Diversification is a confusing topic for some investors. More often than not, it simply acts as a media buzz word to sell investors more securities into their portfolio than they need. However, there can be no argument against the effectiveness of diversification as a means of improving the stability of a portfolio.
The trick comes down to being able to understand the basic mathematical reasoning behind diversification, and how it applies to a personal investment portfolio. Don’t worry, I’m not going to overwhelm you with numbers in this article. I’m instead going to do all the math for you, and return with the simplest explanation of why it is you should have at least 32 holdings in your portfolio.
The simplest reason as to why you want 32 holdings in a portfolio is “because the math told you so”. From a basic mathematical standpoint, a portfolio of 32 equal holdings will result in you having a maximum position size of 3.125% your entire wealth. Think about that for a minute, it means that the complete bankruptcy of a company in your portfolio will only result in an acute loss of 3% of your holdings.
Given that stock indexes alone tend to increase as a whole by as much as 3-7% in a year, a 3% loss caused by a dramatic loss in value seems to have a fairly inconsequential impact. However, having an equal distribution of stocks in our portfolio assumes that there is an equal risk and reward for each of the holdings.
In order to accommodate for varying risks and rewards within our portfolios, we need to begin shifting the weightings of our positions. Ideally, we want this shift to reflect a desire for consistency. This means that we should weight our most volatile holdings as lightly as possible, and weight our least volatile as heavily as possible. Ideally, this will create a bell-curve of returns. The smallest, and most volatile positions will create the greatest percentage returns by themselves, and therefore create similar positional returns as the larger, and more stable positions.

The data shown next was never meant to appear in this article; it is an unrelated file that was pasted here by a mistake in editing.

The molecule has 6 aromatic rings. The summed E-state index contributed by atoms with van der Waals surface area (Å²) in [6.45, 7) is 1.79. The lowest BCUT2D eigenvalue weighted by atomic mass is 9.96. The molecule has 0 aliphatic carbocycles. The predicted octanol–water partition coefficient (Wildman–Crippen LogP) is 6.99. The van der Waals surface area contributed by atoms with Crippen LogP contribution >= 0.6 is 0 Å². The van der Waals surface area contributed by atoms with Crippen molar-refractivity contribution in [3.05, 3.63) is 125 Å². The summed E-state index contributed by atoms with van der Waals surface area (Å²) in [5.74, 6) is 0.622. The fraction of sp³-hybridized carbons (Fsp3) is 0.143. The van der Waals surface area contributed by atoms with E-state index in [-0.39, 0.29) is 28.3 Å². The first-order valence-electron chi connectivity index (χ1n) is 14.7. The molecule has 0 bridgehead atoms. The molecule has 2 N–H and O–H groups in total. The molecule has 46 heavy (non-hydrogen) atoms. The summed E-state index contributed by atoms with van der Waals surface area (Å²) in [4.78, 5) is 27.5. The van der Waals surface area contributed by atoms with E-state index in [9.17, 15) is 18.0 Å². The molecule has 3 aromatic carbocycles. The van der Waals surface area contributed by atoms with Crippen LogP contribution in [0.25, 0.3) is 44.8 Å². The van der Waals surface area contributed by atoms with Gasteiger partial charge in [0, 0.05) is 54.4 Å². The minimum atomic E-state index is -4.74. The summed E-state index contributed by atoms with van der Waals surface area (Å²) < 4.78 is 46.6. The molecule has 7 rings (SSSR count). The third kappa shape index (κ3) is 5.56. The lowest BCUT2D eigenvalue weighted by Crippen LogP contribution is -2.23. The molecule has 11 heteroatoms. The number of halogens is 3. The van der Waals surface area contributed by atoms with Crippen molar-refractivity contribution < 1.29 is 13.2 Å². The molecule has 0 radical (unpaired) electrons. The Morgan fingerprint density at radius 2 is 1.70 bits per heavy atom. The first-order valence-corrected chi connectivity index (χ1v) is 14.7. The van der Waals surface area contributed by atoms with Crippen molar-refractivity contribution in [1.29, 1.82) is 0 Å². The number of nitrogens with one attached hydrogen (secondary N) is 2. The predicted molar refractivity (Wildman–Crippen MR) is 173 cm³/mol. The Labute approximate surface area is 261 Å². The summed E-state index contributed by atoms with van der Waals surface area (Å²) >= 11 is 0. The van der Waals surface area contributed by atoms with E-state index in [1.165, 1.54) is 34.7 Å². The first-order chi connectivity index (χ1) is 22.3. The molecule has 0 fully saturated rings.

However, because we are spending less money on the more volatile returns, we are getting a more efficient return overall, while maintaining the stability of the core holdings. So how do the pros handle this situation?
A professionally managed fund will generally allocate its holdings in a way that allow it to best take advantage of volatility. If you look on the marketing materials of a fund, you’ll notice that it will usually be advertising its top ten holdings as being between 3-6% of their total position. These are the positions that are expected to perform with the greatest respect for the goal of the fund. Assuming the fund holds at least 32 positions, it means that all of the other positions must be diluted to reflect their contributions to the fund.
In funds with upwards of 50 holdings, you may see that there are positions that are less than half a percent of the holdings of the entire fund, but may make up a full couple percentage points worth of returns in a given year because of a massive surge in the stock. Through careful evaluation, a fund manager is able to evaluate how to allocate resources towards creating stable cash flows over the long term, without exposing investors to the volatility of systemic risk.
So with that information in mind, lets come back to the initial question of the article: Why 32 positions? Rather than boggle you down with math, I think the best way to describe the tests over time that have decided this basic minimum is through the ‘coin-toss’ thought experiment. Assuming you flip a coin a number of times, at what point do you become reasonably sure that the future outcomes will be 50%? For our purposes, the general answer is about 32.